now we need some recipes from the Norseman!   >:D  Preferably Dutch Oven!
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    Re: Cooking with cast iron, pointers and tips.
    « Reply #7 on: August 05, 2011, 10:08:18 PM »
    Advantage #3-  Even heating and cooking:

    For browning, braising and searing, cast iron is king!!  The only time it comes in lacking is when doing truly hi temperature cooking requiring temps above 500 degrees F, such as when preparing a blue steak.

    Properly selected quality ironware will heat and cook more evenly and predictably than all but the very best(read very expensive) modern pans.  These modern pans that will outperform your basic cast iron cookware involve multiple layers of different metals(chosen specifically for properties such as heat transfer, heat retention, and surface finish properties), end up weighing nearly as much as the cast iron piece, and cost anywhere from twice to ten times what the iron pan meant for the same job does.

    However- You need to understand a couple things about cast iron for it to perform up to expectations:

    1.  Always pre-heat your iron ware, always.  If you don't, even with a perfectly seasoned pan you run the risk of food sticking.

    2.  Cleaning: Cleaning iron ware should rarely, if ever involve soap or scouring pads.  Just go near my pans with a steel wool scouring pad and dish soap with an offer to "help" clean up.  You will get NOWHERE NEAR my iron ware that I promise you!  -

      Use rubber(or wood if you're a purist) utensils for cooking/stirring and dishing.  For clean up, make sure the pan is warm/hot to the touch, and use either paper towels or, at the most abrasive, a nylon scrubber sponge(used gently) and water to remove stuck on food.  After that, heat water to steaming in the pan, rinse out, and wipe dry.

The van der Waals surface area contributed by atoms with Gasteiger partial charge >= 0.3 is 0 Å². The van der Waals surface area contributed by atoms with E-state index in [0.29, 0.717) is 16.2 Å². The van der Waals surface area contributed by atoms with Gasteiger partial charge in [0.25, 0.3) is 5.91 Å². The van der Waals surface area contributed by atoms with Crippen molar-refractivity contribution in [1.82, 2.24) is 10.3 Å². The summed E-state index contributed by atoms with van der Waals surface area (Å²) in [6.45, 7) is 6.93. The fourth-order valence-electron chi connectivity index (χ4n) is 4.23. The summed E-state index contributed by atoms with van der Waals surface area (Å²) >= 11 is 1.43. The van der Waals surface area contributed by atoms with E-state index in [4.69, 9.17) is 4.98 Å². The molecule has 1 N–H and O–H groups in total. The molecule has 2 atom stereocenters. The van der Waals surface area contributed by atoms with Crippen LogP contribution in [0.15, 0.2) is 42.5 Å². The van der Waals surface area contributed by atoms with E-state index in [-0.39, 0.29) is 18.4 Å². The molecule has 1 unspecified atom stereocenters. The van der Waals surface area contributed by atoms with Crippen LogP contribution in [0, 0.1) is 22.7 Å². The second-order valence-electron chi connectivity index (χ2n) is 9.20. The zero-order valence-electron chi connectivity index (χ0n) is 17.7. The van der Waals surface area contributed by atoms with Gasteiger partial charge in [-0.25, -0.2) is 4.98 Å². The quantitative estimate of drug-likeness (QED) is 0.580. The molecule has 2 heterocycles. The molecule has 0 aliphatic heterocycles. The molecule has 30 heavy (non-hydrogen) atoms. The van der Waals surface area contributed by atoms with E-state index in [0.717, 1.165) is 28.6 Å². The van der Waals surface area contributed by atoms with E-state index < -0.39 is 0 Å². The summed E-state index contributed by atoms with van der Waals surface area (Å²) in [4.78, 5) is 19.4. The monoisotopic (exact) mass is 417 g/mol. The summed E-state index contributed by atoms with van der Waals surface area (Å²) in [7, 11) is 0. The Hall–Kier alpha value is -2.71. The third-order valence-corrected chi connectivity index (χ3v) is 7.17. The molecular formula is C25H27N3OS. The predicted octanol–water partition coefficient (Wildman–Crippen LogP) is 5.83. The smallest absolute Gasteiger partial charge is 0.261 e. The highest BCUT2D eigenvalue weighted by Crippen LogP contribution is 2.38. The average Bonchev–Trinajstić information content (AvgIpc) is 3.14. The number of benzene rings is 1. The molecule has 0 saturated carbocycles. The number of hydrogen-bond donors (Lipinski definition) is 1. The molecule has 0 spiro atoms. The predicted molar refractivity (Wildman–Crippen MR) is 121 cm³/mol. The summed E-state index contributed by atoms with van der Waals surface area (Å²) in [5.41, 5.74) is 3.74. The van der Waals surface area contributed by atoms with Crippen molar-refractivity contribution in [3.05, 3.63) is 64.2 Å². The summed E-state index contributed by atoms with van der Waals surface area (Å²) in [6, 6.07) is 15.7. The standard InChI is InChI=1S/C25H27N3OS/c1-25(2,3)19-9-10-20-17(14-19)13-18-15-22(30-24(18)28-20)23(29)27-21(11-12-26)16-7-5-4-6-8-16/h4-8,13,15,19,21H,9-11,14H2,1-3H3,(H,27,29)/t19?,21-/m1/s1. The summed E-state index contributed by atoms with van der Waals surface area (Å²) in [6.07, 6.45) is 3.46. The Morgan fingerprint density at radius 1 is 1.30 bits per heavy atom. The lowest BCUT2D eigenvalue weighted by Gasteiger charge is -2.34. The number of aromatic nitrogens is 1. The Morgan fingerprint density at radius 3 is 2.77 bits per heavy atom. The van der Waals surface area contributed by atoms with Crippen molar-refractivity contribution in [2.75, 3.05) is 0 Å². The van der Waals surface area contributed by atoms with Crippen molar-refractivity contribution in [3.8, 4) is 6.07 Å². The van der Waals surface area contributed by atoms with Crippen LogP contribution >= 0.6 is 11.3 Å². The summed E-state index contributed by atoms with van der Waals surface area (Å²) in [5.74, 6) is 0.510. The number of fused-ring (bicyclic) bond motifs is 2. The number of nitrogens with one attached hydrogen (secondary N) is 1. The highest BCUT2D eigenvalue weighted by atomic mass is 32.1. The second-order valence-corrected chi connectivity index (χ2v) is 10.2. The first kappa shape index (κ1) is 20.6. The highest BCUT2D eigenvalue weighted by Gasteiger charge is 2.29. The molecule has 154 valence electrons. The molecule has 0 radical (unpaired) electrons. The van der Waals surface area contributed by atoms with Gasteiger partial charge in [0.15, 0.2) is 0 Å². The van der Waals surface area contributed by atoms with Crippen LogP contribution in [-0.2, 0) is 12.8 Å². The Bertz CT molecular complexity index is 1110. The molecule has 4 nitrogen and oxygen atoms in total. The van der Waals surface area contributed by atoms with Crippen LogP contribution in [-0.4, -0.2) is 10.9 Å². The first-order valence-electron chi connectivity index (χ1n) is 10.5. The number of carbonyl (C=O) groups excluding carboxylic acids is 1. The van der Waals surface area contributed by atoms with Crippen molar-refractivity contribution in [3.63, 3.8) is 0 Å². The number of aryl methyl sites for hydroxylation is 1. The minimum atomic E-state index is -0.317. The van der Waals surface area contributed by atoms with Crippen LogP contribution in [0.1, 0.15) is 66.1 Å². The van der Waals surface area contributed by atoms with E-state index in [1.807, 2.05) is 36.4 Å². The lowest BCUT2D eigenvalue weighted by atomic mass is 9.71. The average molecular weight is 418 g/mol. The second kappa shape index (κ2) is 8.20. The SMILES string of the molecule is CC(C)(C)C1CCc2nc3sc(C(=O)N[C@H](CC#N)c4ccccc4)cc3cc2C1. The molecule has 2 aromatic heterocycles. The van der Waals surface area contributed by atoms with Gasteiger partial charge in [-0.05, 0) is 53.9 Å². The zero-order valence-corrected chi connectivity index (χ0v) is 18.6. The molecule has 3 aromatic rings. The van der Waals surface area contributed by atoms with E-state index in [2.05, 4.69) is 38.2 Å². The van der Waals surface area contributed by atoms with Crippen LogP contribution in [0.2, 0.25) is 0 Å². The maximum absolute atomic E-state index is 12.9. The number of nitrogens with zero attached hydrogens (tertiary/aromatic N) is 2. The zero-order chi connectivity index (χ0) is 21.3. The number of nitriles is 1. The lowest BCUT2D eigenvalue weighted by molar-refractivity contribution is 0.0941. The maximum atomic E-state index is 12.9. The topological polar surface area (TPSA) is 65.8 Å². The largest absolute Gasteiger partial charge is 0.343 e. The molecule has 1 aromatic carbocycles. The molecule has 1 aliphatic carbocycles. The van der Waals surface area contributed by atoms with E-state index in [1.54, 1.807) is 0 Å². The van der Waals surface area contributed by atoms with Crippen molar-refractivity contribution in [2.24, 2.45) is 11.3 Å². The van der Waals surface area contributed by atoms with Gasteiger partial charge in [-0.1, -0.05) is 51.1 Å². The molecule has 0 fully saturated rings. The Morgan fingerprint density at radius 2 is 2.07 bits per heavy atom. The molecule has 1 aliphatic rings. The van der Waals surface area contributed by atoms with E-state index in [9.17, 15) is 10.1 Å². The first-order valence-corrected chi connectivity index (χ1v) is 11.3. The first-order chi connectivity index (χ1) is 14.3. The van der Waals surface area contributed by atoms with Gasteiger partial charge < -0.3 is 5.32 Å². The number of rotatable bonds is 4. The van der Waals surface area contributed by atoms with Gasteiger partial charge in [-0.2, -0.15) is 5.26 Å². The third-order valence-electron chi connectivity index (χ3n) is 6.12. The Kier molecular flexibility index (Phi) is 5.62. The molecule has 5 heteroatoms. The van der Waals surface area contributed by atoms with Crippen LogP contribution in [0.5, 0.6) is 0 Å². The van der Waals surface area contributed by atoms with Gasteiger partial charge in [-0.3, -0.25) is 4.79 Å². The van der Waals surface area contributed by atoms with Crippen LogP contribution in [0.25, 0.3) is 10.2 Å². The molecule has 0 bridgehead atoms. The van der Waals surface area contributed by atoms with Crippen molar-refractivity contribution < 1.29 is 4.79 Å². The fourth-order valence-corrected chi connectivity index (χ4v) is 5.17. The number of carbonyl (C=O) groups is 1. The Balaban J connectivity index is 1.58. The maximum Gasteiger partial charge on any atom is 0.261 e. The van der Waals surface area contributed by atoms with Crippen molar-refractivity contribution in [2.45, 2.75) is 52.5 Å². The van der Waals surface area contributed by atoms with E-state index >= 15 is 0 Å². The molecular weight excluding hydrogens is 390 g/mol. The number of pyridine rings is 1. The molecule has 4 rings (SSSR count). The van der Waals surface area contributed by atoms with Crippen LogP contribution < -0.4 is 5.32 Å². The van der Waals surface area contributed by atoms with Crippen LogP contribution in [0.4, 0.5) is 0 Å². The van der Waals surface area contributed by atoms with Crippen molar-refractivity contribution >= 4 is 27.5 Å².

At this point there should be no moisture or food residue in the pan at all.  Maintain or reheat the pan to "almost too hot to touch".  With this accomplished, apply a very light coating inside and out using your favorite cooking oil or shortening.  Avoid using products that are salted for this application(such as salted butter).

    That's it, you're done.  The pan is ready for next time.

    Sound complicated?  Maybe a little.  But with practice, it's easy.  As an example, I can in most cases clean and re-oil my pans in the time it takes for my steak/pork chop/burgers to rest properly, soaking up those flavorful juices.  Half the dishes done before you even eat, can't beat that!

    « Last Edit: August 05, 2011, 10:38:20 PM by THE NORSEMAN »
    This may be considered as the true palladium of liberty. . . . The right of self defence is the first law of nature: in most governments it has been the study of rulers to confine this right within the narrowest limits possible. Wherever standing armies are kept up, and the right of the people to keep and bear arms is, under any colour or pretext whatsoever, prohibited, liberty, if not already annihilated, is on the brink of destruction- St. George Tucker, Blackstone's Commentaries